Irobi’s criticism was also directed at the Nigerian political establishment, which never granted
him any acknowledgment while he was living in Nigeria, and at the transnational academic world,
which he suffered a great disappointment from, especially during his stay in the UK. In the latter
regard, as Olu Oguibe recalls (9-10), Irobi bitterly criticised the UK academic environment
immediately after leaving it, in a poem which was explicitly titled ‘An African Poet in England
Curses His English Head of Department’, to be later collected in his cycle of poems, Rejection Slips
(2004). Irobi’s political views, however, appear to be also slightly controversial, as he was ‘wary of
Marxism’ (98), but his Christian faith, which he explicitly acknowledges in Osu’s interview (113),
drew him nonetheless to the endorsement of a strong, albeit generic, egalitarianism. His criticism of
globalizing tendencies in politics and culture, on the other hand, was never completed because of his
early passing at the time of his academic stay in Berlin.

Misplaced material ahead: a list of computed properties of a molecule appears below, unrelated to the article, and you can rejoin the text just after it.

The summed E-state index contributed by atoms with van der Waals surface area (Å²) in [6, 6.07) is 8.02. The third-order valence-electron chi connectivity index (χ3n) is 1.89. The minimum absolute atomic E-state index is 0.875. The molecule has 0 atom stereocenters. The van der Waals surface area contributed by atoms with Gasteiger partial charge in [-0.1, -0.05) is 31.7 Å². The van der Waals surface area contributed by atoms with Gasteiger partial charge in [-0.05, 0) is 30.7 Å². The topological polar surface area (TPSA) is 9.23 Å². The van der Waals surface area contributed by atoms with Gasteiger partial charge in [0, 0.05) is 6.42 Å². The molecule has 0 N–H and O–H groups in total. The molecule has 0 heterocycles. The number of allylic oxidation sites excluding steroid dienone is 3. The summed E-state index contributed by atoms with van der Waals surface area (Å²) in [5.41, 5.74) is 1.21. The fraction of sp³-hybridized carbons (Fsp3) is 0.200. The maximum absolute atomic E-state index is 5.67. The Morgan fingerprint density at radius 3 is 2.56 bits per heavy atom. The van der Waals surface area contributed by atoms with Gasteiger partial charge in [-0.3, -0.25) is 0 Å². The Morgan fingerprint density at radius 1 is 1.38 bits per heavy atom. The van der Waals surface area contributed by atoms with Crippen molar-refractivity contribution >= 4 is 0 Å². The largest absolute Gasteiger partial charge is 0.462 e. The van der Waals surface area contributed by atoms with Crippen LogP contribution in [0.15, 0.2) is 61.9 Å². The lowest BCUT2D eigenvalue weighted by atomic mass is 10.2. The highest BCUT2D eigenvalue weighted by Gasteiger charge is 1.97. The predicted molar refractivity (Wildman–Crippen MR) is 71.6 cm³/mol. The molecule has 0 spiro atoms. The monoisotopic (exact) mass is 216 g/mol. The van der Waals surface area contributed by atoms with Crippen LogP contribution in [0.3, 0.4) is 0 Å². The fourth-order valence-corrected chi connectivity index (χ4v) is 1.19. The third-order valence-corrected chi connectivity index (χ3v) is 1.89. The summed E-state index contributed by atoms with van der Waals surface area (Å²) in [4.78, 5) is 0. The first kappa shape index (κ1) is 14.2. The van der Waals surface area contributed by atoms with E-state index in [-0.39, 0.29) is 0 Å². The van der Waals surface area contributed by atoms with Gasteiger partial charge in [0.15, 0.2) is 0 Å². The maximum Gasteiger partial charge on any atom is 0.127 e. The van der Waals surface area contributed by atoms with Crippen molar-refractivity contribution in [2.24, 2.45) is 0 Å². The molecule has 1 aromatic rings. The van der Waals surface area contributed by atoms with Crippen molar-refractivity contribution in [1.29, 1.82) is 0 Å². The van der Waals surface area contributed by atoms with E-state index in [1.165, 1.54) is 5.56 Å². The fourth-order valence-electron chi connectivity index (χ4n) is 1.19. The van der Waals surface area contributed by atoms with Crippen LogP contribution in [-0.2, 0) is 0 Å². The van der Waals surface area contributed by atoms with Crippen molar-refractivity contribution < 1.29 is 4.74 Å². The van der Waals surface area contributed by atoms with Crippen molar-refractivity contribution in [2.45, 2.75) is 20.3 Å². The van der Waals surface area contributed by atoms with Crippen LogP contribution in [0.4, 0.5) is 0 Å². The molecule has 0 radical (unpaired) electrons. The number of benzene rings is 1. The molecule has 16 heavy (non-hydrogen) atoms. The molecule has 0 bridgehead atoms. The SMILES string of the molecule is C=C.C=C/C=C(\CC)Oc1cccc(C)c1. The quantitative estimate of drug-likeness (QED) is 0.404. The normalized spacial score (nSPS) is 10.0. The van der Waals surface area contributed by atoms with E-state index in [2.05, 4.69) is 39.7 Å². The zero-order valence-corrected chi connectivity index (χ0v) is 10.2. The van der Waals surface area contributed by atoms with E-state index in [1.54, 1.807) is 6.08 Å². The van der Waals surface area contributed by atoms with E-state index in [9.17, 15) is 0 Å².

In conclusion, if there is a weakness in the whole organisation of the anthology, it might be in
the reproduction of this contradictory entanglement of political and cultural issues in the second
section of the book, where the transnational and transcultural focus on postcolonial African theatre
(covering Nigerian as well as Egyptian, Kenyan, Ugandan, South African playwrights and theatre
institutions) lacks full cohesion, producing different perspectives on the political commitment of
dramatists. While this might be interpreted as a direct consequence of the vagueness of the
transcultural approach, as it is rooted in a growing but unstable discipline such as African Cultural
Studies, it also calls for future works sharpening the critical gaze both on Esiaba Irobi’s legacy and
the critical potential of a transcultural and transnational approach to postcolonial African drama and
Lorenzo Mari
Book reviews: Syncretic Arenas by Isidore Diala (ed.). Lorenzo Mari.
Transnational Literature Vol. 7 no. 2, May 2015.